2.9. Lubricant 2.7. Wire A candidate wire was selected for encapsulated bioburden analysis. The wire was a double-braided-wire pair, shielded in a braided wire sheath, and covered with an overwrap of Teflon (exterior) and Kapton (interior) (Fig. 1). Specifically described as Wire, Twisted Pair, Shielded, Jacketed, 26 Gauge – Whitmore P/N M27500K26DC2S25. Wire segments ten cm in length were wiped sequentially with acetone, 10% Clorox, and isopropyl alcohol to remove any surface-associated bioburden from the outer surfaces and thus avoid inadvertent contamination. These cleaned segments were then cut into 1 cm partitions, which were cryogenically ground. The encapsulated bioburden contributions from the outer cover and the inner braided wire, including the inside layers, were assessed separately. The cover with the Kapton layer was removed from a 10-cm segment of wire. Then the outer cover/Kapton was cut into 1-cm segments, the surfaces of which were disinfected via an overnight soak in 10% Clorox. These disinfected 1-cm segments were then rinsed in deionized water, air dried, cryogenically ground, and processed further. The inner shielded wire was not disinfected, but proceeded directly to the biological assays. 2.8. Wire cable A wire cable typical of those used in the aerospace industry was subjected to encapsulated bioburden interrogation. The cable consisted of ten braided-pair wires, identical to the wire described above, and an overwrap of

Braycote 600EF is a PTFE (polytetrafluoroethylene) lubricant dispersed in a perfluorinated polyether liquid medium. The abundance of microbes entrained in this lubricant was determined by either of the two following methods: Homogenization. A Waring blender (Stamford, CT) was used to homogenize the lubricant in an equal volume (1:1) of standard planetary protection rinse solution (NASA, 2010). Once homogenized, the entire volume was transferred to petri dishes in 5 mL aliquots. Molten Trypic Soy Agar (42 °C) was then added to each plate and all plates were incubated at 32 °C for seven days. At this time CFU were enumerated and recorded. Distribution atop filter paper. A quantity of lubricant was deposited onto a pre-sterilized Whatman #1 filter paper. Using sterile gloves, the lubricant was actively applied onto a filter paper by wiping the lubricant and filter paper in a sterile petri dish, evenly distributing the material over the paper. The amount of lubricant tested was determined by weighing the paper before, and again after, the lubricant was applied. Seeded filter papers were cultured atop TSA with a double-strength agar overlay applied to cover the entire lubricant-paper sample. Plates were incubated for seven days and resulting CFU were enumerated and recorded. 2.10. Electrolyte components of lithium-ion battery The lithium-ion batteries anticipated for use on future missions have electrolyte formulations that include the four

Fig. 1. The double braded-wire pair used in this study is depicted showing the internal structure. From left to right the wire structure consists of a white outer Teflon polymer, an inner orange Kapton layer, a braded wire shield, the first inner wire with gray polymer cover, the second inner wire showing an orange Kapton layer and the inner multi-strand wire. (For interpretation of the references to colour in this figure legend, the reader is referred to the web version of this article.)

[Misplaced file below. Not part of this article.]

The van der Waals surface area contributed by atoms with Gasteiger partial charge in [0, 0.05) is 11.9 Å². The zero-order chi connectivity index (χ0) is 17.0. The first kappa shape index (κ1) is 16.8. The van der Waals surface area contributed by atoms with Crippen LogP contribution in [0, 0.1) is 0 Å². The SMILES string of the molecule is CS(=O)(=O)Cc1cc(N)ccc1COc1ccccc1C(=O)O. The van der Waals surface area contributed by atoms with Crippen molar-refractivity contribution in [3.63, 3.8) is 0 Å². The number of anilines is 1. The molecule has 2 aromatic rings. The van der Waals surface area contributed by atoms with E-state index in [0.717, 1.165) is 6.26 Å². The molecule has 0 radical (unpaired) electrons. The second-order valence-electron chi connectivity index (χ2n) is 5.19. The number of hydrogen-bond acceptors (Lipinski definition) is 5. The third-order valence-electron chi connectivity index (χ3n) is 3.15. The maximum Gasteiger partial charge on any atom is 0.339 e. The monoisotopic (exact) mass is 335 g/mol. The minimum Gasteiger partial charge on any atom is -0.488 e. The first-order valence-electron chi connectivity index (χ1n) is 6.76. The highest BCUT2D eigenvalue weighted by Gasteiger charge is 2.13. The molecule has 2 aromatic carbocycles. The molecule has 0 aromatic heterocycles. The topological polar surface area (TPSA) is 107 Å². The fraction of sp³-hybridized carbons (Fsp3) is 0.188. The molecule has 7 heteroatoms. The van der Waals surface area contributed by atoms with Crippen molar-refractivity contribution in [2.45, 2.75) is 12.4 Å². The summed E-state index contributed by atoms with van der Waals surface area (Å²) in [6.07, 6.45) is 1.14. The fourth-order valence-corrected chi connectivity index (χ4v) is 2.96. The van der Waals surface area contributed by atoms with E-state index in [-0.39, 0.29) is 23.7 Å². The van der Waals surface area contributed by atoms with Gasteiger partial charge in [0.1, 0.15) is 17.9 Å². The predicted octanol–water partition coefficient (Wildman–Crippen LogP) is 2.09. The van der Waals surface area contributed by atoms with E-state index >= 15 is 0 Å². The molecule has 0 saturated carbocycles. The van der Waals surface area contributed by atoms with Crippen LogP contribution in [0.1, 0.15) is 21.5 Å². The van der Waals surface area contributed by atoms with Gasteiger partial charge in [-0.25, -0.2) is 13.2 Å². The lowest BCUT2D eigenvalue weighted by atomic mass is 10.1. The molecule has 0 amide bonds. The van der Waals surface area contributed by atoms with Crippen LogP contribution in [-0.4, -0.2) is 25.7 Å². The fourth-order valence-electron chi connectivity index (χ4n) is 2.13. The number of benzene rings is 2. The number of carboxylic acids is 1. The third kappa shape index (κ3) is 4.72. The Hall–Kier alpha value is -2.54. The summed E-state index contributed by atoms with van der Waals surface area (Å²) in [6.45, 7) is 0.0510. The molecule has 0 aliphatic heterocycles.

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components tested (Table 2). One additional Li-ion battery compound, lithium hexafluorophosphate, was not tested. This chemical is known to readily form hydrofluoric acid upon contact with water. A previously standardized filtration procedure (Eaton et al., 1998) was used to enumerate microorganisms in each of the four electrolyte solutions. As mixed cellulose acetate membrane materials were incompatible with the solvents under examination, polypropylene membranes were used for three of the four components. Polytetrafluoroethylene (PTFE) filters were used for the fourth component. All filters had pore diameters of 0.45 lM, as this pore size is suitable for capturing the vast majority of bacterial cells and spores. Electrolyte solutions were collected from original containers, transferred to sterile 50 mL centrifuge tubes, and stored under argon gas. Four-mL aliquots of each of these solutions were then filtered through either sterile polypropylene membranes or polytetrafluoroethylene (PTFE) filters. Each membrane or filter was washed three times with 10 mL of phosphate buffered saline (PBS), and was subsequently placed atop a pre-poured tryptic soy agar plate. Agar plates were incubated at 32 °C for seven days, at which time CFU were enumerated and recorded. Per the NASA standard assay, CFU were also evaluated at 72 h. 2.11. Selection of test microbes A suite of non-endospore forming bacteria were selected to be encapsulated in, and liberated and recovered from, epoxy adhesive (Table 3). Candidate organisms were selected based on previously observed or reported characteristics, such as desiccation resistance, radiation tolerance, and/or prior isolation from spacecraft. 2.12. Encapsulating microorganisms Selected bacterial strains were grown on TSA plates into stationary phase. At this time cells were harvested directly from each plate with a sterile loop. Cells were then washed twice in PBS and resuspend in 1 ml of PBS. Aliquots of the final suspension were stored at 4 °C for and later analyzed to quantify the initial liquid-borne microbial population. The 1 mL cell suspension was then thoroughly mixed into cryogenically ground Scotch-Weld-3M 2216 B/A epoxy powder. These cell-infused mixtures were then placed in 100 mL media bottles, which were covered with airpermeable cleanroom wipes and allowed to dry. Once